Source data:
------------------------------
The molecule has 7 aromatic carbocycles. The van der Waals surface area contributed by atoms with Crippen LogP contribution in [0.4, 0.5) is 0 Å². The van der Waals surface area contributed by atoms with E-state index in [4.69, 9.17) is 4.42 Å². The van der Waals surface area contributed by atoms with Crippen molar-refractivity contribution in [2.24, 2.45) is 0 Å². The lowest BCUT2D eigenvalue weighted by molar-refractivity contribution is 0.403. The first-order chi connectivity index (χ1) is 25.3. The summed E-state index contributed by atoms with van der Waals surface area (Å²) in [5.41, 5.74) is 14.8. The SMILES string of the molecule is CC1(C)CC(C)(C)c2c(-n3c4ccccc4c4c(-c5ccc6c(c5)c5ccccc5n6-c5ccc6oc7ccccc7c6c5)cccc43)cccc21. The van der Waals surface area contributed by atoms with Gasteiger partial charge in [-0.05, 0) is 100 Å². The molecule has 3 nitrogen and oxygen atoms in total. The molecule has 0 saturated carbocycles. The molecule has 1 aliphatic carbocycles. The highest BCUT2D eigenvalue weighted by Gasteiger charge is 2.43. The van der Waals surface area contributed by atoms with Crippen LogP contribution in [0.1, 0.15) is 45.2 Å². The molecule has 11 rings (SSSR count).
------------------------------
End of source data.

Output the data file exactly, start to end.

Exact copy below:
The molecule has 7 aromatic carbocycles. The van der Waals surface area contributed by atoms with Crippen LogP contribution in [0.4, 0.5) is 0 Å². The van der Waals surface area contributed by atoms with E-state index in [4.69, 9.17) is 4.42 Å². The van der Waals surface area contributed by atoms with Crippen molar-refractivity contribution in [2.24, 2.45) is 0 Å². The lowest BCUT2D eigenvalue weighted by molar-refractivity contribution is 0.403. The first-order chi connectivity index (χ1) is 25.3. The summed E-state index contributed by atoms with van der Waals surface area (Å²) in [5.41, 5.74) is 14.8. The SMILES string of the molecule is CC1(C)CC(C)(C)c2c(-n3c4ccccc4c4c(-c5ccc6c(c5)c5ccccc5n6-c5ccc6oc7ccccc7c6c5)cccc43)cccc21. The van der Waals surface area contributed by atoms with Gasteiger partial charge in [-0.05, 0) is 100 Å². The molecule has 3 nitrogen and oxygen atoms in total. The molecule has 0 saturated carbocycles. The molecule has 1 aliphatic carbocycles. The highest BCUT2D eigenvalue weighted by Gasteiger charge is 2.43. The van der Waals surface area contributed by atoms with Crippen LogP contribution in [0.1, 0.15) is 45.2 Å². The molecule has 11 rings (SSSR count).